On the highest spire (?) of Pre Rup – the sun is descending behind the clouds – no one is watching. I am not watching either but watching the no one watching and judging them. I am calculating the percentages and saying that 50% – 75% aren’t watching but I have not counted and I have no way of knowing and am probably incorrect in my grandiose assumptions about what percentage are watching. Nonetheless it seem like a high percentage (that are not watching). Instead they are taking pictures and talking to each other about the day or how hot it is/was or how many people there are on the highest spire of Pre Rup (not) watching the sunset. I imagine many, when not chattering mindlessly, are thinking – it crossed my mind – “How nice this picture will look on facebook! How my friends back home will be so impressed with my trip to Cambodia and the fact that I stood atop the highest spire of Pre Rup (not) watching the sunset over the Cambodian plains!”
It is stunning how much garbage cycles through the brain – the digital shutter’s klik, klik, klik – at this moment of beauty that so many travelled so far to see. Instead of actually watching the sunset, the sunset becomes a moment missed, a moment viewed through the filter of the tiny digital viewfinder when all it takes is to raise one’s head and actually watch. Instead of experiencing and enjoying the ephemeral sunset, the sunset is sacrificed to the future and is quickly relegated to the past. Without ever having seen it, the moment of the sunset becomes only a future moment told to a friend or acquaintance in the interest of making oneself feel different, special, or otherwise privileged: “Oh my God, then we (didn’t) watched the sunset from Pre Rup and it was a marvelous end to an amazing day!” (Subtext: You are a loser cause you haven’t/didn’t do the same.)
And it is no different for me; I who stand in judgment of these clickers and chatters, as I too set myself apart in the moment of sunset, by attempting to rest in mindfulness during the moment only to come now to rehash and rewrite and provide comment. My picture too will wind up on facebook – the story will be retold – I write this now. But the sunset is long over, there have been other sunsets since that I have missed or not cared to watch. Yet I will use this past moment; I will enter it into the calculated glory of my feed to magnify my difference, my otherness: I am an individual who watched the sunset over Pre Rup and I did it better than you.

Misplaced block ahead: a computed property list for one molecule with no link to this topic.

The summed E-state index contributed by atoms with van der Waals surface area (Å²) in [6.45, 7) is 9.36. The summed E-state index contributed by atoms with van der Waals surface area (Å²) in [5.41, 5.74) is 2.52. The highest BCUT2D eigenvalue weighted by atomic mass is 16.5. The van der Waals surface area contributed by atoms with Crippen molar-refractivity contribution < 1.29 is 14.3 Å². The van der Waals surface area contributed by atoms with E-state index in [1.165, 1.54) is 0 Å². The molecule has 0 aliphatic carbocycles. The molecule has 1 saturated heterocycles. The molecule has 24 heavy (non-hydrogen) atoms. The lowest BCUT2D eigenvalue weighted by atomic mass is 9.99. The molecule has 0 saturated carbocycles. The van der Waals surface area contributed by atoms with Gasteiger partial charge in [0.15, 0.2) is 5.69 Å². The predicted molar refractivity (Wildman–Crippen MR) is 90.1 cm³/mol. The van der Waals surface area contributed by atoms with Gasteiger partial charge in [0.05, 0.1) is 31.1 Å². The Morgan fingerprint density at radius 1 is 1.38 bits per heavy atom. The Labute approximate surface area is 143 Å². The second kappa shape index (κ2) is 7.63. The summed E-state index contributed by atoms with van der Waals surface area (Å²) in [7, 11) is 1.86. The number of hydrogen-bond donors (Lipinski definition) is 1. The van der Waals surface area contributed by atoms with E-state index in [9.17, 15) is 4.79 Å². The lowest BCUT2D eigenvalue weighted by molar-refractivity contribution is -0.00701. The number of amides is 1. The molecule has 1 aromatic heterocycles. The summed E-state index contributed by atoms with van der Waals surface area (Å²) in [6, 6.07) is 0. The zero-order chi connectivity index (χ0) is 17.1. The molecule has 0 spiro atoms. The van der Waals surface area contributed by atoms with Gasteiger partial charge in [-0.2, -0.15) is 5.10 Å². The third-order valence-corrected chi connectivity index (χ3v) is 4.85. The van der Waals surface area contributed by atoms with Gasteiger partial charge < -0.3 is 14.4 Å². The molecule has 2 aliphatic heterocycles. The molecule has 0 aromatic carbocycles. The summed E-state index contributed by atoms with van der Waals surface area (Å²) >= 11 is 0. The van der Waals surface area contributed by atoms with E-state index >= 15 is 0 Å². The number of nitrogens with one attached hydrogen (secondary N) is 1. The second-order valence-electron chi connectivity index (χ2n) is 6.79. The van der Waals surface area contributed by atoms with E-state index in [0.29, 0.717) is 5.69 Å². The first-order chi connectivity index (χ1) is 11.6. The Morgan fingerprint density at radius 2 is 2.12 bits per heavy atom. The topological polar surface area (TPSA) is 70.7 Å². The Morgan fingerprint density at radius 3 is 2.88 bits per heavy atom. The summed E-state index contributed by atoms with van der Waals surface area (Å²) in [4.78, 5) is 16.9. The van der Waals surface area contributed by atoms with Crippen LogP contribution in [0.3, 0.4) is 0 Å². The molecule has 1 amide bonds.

[There was a moment however, towards the end, in the sunset’s last remaining seconds, that I cannot quite comprehend. I am not sure if it damns or saves the assembled throng (of every cultural background: Japanese, Chinese, French, American). Just as the sun dipped under the horizon, sending off stunning waves of myriad hues of the purple/red variety, a squadron of ducks/geese/herons/ibis(es)/something flew directly across the dipping sun in the V-formation such animals are wont to fly. As the birds approached the crowd hushed and as they passed it cheered. Nature, in its majesty and synchronicity, had enhanced their facebook feeds to an uncommon degree. It was not only “Sunset at Pre Rup” but “Sunset with birds at Pre Rup,” but not for me, who in a need for separation – a magnification of otherness – had put my camera back into my bag. They will forever have proof of the divine visitation, while for me, the birds remain only in a dead memory to be soon forgotten.]
Later I read this in Thich Nhat Hanh’s The Heart of the Buddha’s Teachings:
Do you want to fly halfway around the world so that later you can say you were with the Buddha? Many people want to do just that. They arrive at a place of pilgrimage, unable to be in the here and the now. After a few minutes of seeing the place, they rush to the next place. They take pictures to prove they were there, and they are eager to return home to show their friends. “I was there. I have proof. That is me standing beside the Buddha.” That would be the desire of many of the people who would go there. They are not able to walk with the Buddha. They are not able to be in the here and the now. They only want to say, “I was there, and this is me standing beside the Buddha.” But it is not true. They were not there. And that is not the Buddha. “Being there” is a concept, and the Buddha that you see is a mere appearance. You cannot photograph the real Buddha, even if you have a very expensive camera.
I think he says it nicer.